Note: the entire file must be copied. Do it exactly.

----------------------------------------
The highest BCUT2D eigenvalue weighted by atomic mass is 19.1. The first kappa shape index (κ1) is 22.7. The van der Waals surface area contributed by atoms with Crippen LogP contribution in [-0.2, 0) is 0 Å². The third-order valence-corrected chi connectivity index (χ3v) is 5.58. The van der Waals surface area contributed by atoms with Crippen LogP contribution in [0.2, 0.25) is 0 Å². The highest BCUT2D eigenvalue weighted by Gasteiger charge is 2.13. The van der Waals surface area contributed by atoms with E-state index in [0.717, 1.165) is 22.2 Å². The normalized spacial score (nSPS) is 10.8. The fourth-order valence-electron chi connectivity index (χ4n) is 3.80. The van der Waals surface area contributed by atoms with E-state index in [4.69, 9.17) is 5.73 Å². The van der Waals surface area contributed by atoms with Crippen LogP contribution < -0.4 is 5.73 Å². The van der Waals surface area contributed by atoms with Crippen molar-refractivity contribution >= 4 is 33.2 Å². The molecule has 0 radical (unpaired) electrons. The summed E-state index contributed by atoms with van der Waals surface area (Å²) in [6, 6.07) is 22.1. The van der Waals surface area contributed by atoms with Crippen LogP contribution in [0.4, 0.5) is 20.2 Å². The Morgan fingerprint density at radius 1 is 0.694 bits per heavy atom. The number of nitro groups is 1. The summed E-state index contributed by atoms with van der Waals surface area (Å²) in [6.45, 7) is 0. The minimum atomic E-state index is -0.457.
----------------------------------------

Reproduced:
The highest BCUT2D eigenvalue weighted by atomic mass is 19.1. The first kappa shape index (κ1) is 22.7. The van der Waals surface area contributed by atoms with Crippen LogP contribution in [-0.2, 0) is 0 Å². The third-order valence-corrected chi connectivity index (χ3v) is 5.58. The van der Waals surface area contributed by atoms with Crippen LogP contribution in [0.2, 0.25) is 0 Å². The highest BCUT2D eigenvalue weighted by Gasteiger charge is 2.13. The van der Waals surface area contributed by atoms with E-state index in [0.717, 1.165) is 22.2 Å². The normalized spacial score (nSPS) is 10.8. The fourth-order valence-electron chi connectivity index (χ4n) is 3.80. The van der Waals surface area contributed by atoms with E-state index in [4.69, 9.17) is 5.73 Å². The van der Waals surface area contributed by atoms with Crippen LogP contribution < -0.4 is 5.73 Å². The van der Waals surface area contributed by atoms with Crippen molar-refractivity contribution >= 4 is 33.2 Å². The molecule has 0 radical (unpaired) electrons. The summed E-state index contributed by atoms with van der Waals surface area (Å²) in [6, 6.07) is 22.1. The van der Waals surface area contributed by atoms with Crippen LogP contribution in [0.4, 0.5) is 20.2 Å². The Morgan fingerprint density at radius 1 is 0.694 bits per heavy atom. The number of nitro groups is 1. The summed E-state index contributed by atoms with van der Waals surface area (Å²) in [6.45, 7) is 0. The minimum atomic E-state index is -0.457.